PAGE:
September 8, 2010

How Even Small Accidents Can Increase Your Auto Insurance Premium

A sure-fire way to keep your auto insurance premium from going up is to never have an accident. In today's hurry-up lifestyle, that isn't always easy to do. And if an accident does occur, be prepared to spend an inordinate amount of time dealing with insurance agents who try to resolve the issue to their company's advantage. Even small accidents are enough to change your insurer's attitude towards you, his client.

There is no law that demands you report a fender bender, whether it involves your single car or another driver who is willing to also ignore filing insurance claims. In many cases, its smart not to report a small accident, the total repair cost could be less than your deductible. But if you do report minor damage, especially more than once, look for your auto insurance premium to go up. It's wise to thoroughly review your car insurance policy to determine how your insurer plans to deal with any possible accidents.

Insurance companies have a rating point system for adjusting auto insurance premiums in the event of an accident. A first-time reported accident could boost premiums by as much as 15 percent. A second accident claim likely will hike premiums upwards of 30 percent, or more. That premium setting formula differs from company to company, it isn't set in stone. The worst outcome resulting from an ongoing pattern of accidents might find your insurer dropping you as a client. This will make it difficult to convince another insurance company that you deserve first-class treatment.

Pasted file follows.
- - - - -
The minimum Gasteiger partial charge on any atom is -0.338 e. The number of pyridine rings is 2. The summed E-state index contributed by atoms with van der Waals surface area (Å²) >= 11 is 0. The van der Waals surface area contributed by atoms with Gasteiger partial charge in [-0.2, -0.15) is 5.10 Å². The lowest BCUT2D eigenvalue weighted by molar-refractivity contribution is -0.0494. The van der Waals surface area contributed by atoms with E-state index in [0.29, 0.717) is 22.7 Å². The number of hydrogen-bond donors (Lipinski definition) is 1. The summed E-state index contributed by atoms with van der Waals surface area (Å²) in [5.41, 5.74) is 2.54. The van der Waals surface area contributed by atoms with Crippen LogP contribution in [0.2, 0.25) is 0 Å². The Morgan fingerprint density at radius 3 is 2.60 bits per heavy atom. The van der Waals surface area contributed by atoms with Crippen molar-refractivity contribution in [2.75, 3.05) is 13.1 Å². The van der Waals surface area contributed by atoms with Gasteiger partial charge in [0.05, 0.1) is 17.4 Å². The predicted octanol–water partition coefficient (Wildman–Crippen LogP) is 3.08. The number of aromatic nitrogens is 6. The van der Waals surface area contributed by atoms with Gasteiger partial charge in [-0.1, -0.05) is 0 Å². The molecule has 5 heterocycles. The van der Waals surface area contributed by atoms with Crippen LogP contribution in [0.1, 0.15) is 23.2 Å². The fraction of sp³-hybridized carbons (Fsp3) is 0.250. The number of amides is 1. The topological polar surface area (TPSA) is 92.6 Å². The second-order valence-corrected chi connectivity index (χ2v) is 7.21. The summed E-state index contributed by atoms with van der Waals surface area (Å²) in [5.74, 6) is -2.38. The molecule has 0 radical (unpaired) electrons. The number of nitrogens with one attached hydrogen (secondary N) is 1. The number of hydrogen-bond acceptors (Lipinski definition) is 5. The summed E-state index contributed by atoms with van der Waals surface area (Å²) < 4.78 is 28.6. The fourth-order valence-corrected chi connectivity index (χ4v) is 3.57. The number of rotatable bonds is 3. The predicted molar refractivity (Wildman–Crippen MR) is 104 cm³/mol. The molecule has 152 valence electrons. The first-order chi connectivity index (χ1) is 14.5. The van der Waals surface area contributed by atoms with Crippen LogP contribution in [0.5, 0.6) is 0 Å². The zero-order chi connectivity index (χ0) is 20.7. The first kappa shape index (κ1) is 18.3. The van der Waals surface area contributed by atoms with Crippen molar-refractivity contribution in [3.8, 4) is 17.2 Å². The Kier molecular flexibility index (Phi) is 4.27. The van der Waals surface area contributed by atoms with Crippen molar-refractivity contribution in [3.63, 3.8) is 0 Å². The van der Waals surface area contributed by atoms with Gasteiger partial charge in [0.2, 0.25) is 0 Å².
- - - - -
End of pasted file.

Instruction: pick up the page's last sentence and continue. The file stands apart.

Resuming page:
What is about small accidents that make insurance companies more than a little edgy? Repeated small accidents often are accompanied by traffic citations, and other high-risk behaviors. Moving violations that occur more than once or twice, bring to bear the argument that a motorist isn't paying attention while driving; or simply ignores traffic patterns and signals. Any of those driving fault are potentially hazardous, and can be considered bad enough by insurance companies to plaster an "at risk" label on a current or potential client. That severely limits any driver's ability to obtain a favorably priced auto insurance premium.

Insurance premiums can be affected by several situations. If you file a claim or buy a more expensive car before policy renewal time, then expect increased premiums. The inverse is also true; good drivers may be eligible for accident forgiveness–a practice that some insurance companies employ for use with their preferred customers. To be able to take advantage of this feature you must maintain a clean driving history for quite some time.